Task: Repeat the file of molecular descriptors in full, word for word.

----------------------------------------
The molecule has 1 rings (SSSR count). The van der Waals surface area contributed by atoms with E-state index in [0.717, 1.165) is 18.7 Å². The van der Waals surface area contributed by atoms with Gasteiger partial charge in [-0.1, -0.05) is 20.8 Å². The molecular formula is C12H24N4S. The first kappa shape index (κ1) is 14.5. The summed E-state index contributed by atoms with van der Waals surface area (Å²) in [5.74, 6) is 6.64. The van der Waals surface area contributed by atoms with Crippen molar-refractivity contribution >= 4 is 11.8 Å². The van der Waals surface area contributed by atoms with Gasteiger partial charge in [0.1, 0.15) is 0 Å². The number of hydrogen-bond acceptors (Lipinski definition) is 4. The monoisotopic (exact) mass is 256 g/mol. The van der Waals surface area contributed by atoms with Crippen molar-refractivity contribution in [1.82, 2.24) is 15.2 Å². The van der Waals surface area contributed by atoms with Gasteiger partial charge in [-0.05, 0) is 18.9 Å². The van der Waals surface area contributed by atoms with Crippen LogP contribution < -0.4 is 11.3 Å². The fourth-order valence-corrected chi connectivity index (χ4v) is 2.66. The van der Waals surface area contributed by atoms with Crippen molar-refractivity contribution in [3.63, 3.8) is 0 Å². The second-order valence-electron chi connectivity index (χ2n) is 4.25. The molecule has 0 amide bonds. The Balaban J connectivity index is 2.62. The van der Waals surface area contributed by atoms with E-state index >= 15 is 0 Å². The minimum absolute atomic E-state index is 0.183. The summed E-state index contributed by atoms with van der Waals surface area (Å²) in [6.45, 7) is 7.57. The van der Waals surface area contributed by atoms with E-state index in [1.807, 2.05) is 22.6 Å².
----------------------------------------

The molecule has 1 rings (SSSR count). The van der Waals surface area contributed by atoms with E-state index in [0.717, 1.165) is 18.7 Å². The van der Waals surface area contributed by atoms with Gasteiger partial charge in [-0.1, -0.05) is 20.8 Å². The molecular formula is C12H24N4S. The first kappa shape index (κ1) is 14.5. The summed E-state index contributed by atoms with van der Waals surface area (Å²) in [5.74, 6) is 6.64. The van der Waals surface area contributed by atoms with Crippen molar-refractivity contribution >= 4 is 11.8 Å². The van der Waals surface area contributed by atoms with Gasteiger partial charge in [0.1, 0.15) is 0 Å². The number of hydrogen-bond acceptors (Lipinski definition) is 4. The monoisotopic (exact) mass is 256 g/mol. The van der Waals surface area contributed by atoms with Crippen molar-refractivity contribution in [1.82, 2.24) is 15.2 Å². The van der Waals surface area contributed by atoms with Gasteiger partial charge in [-0.05, 0) is 18.9 Å². The van der Waals surface area contributed by atoms with Crippen LogP contribution < -0.4 is 11.3 Å². The fourth-order valence-corrected chi connectivity index (χ4v) is 2.66. The van der Waals surface area contributed by atoms with Crippen molar-refractivity contribution in [3.63, 3.8) is 0 Å². The second-order valence-electron chi connectivity index (χ2n) is 4.25. The molecule has 0 amide bonds. The Balaban J connectivity index is 2.62. The van der Waals surface area contributed by atoms with E-state index >= 15 is 0 Å². The minimum absolute atomic E-state index is 0.183. The summed E-state index contributed by atoms with van der Waals surface area (Å²) in [6.45, 7) is 7.57. The van der Waals surface area contributed by atoms with E-state index in [1.807, 2.05) is 22.6 Å².